VZP head to step down

Jirina Musilkova, the head of the country's largest health insurance company, the VZP, has said she will step down on January 1st, 2006. Mrs Musilkova made the announcement on Friday, citing political pressure on her and co-workers as the reason for her decision. Both the prime minister and the health minister, David Rath, have strongly criticised Musilkova in recent weeks for alleged mismanagement, leading the VZP into billions of crowns of debt. Both had called for her resignation, and earlier this month the health minister brought the insurer under forced administration. Not all, however, have rated Mrs Musilkova negatively: on Saturday President Vaclav Klaus praised Musilkova's work, saying he hoped those involved would find the strength to thank the outgoing VZP head for 'many years of service'. Musilkova has headed the state-owned company for seven years.

Rath to begin search for Musilkova's successor

The health minister has said he will begin looking for a candidate to succeed Mrs Musilkova at the VZP, saying he would discuss suitable candidates with the VZP's board of directors and members of different political parties. He has also indicated that forced administration of the VZP could end as soon as January.

Mrs Musilkova's stepping down was conditional to the forced administration wrapping up. The minister is expected to put forward several names over the next few days.

Thousands of trade unionists demonstrate in Prague

Around 30,000 trade union members demonstrated in Prague on Saturday in support of new labour legislation proposed by the ruling Social Democrats. The amendment, passed in a first reading in the lower house, has been criticised by some experts as well as government coalition members and the opposition right-of-centre Civic Democrats. The smaller parties in government would like to curb the influence of trade unions set-out in the amendment, while trade unionists want no further changes. The draft has also said to contradict the Constitution in a number of areas, a charge denied by the unions.

Foreign Ministers meet in Berlin, discuss labour market, EU budget, historic expulsion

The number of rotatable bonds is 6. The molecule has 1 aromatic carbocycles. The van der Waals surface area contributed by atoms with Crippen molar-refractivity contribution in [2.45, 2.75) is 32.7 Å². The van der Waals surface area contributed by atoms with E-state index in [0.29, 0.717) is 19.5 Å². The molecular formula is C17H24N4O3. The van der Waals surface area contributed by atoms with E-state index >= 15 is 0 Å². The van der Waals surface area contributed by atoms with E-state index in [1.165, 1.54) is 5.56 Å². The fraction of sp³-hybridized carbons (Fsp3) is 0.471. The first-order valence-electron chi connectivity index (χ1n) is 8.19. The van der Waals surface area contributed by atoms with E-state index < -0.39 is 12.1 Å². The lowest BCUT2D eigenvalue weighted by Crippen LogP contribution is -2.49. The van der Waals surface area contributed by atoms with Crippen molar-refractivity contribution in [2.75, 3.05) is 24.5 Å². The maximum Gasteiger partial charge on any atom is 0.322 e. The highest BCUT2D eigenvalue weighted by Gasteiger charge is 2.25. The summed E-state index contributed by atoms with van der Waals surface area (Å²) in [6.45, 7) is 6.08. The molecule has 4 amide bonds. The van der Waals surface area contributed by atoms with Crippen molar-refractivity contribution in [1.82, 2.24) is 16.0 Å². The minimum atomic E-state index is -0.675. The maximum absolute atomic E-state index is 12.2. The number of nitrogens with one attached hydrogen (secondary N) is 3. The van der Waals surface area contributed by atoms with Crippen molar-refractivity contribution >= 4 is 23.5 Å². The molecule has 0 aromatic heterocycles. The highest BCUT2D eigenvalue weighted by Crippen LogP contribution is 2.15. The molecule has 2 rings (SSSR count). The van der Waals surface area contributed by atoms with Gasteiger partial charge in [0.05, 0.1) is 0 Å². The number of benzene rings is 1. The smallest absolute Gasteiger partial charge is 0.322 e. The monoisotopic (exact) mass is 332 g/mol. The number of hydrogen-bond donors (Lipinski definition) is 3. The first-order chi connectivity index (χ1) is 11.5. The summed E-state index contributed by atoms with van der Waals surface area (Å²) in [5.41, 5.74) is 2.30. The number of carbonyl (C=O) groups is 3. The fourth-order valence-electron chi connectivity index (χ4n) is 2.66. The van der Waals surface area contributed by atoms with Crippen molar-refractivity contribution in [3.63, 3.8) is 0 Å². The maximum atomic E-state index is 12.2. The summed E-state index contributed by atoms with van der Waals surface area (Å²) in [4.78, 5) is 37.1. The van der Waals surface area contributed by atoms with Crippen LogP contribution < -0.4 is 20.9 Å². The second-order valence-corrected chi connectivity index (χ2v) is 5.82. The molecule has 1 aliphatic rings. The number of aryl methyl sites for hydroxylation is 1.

Czech Foreign Minister Cyril Svoboda has met with his new German counterpart Frank Walter Steinmeier, to discuss a number of foreign policy issues including the movement of labour and the European Union's budget outline for the years 2007 - 2013. Meeting in Berlin, Germany's Foreign Minister outlined no changes from the previous government on the transition period banning members of new EU countries from working in Germany. At the same time, Czech Foreign Minister Cyril Svoboda stressed that Czechs represented no danger for the German labour market. During their meeting Svoboda and Steinmeier also discussed a project looking at the historic expulsion of ethnic Germans from parts of Europe - including Poland and Czechoslovakia - after World War II.

Christian Democrat head warns of growing Communist Party influence

Speaking in Brno on Saturday, the head of the Christian Democratic Party, Miroslav Kalousek, warned of growing influence by the Communist Party under current Prime Minister and Social Democrat Jiri Paroubek. Mr Kalousek alluded to the so-called "threat" during Saturday's party congress of the opposition Civic Democrats, who unveiled their election strategy ahead of next year's election. Both the Christian Democrats and the Civic Democrats have consistently ruled-out co-operation with the Communists, while the current prime minister has suggested the Communists could play a greater role in Czech politics in the future. Despite being one of the few unreformed leftist parties remaining in post-communist Europe, the Czech Communist Party enjoys relatively high voter support. Recent opinion polls place the party 3rd among voters, at around 13 percent.


Sunday is expected to be cloudy with a daytime temperature of -1 degree Celsius.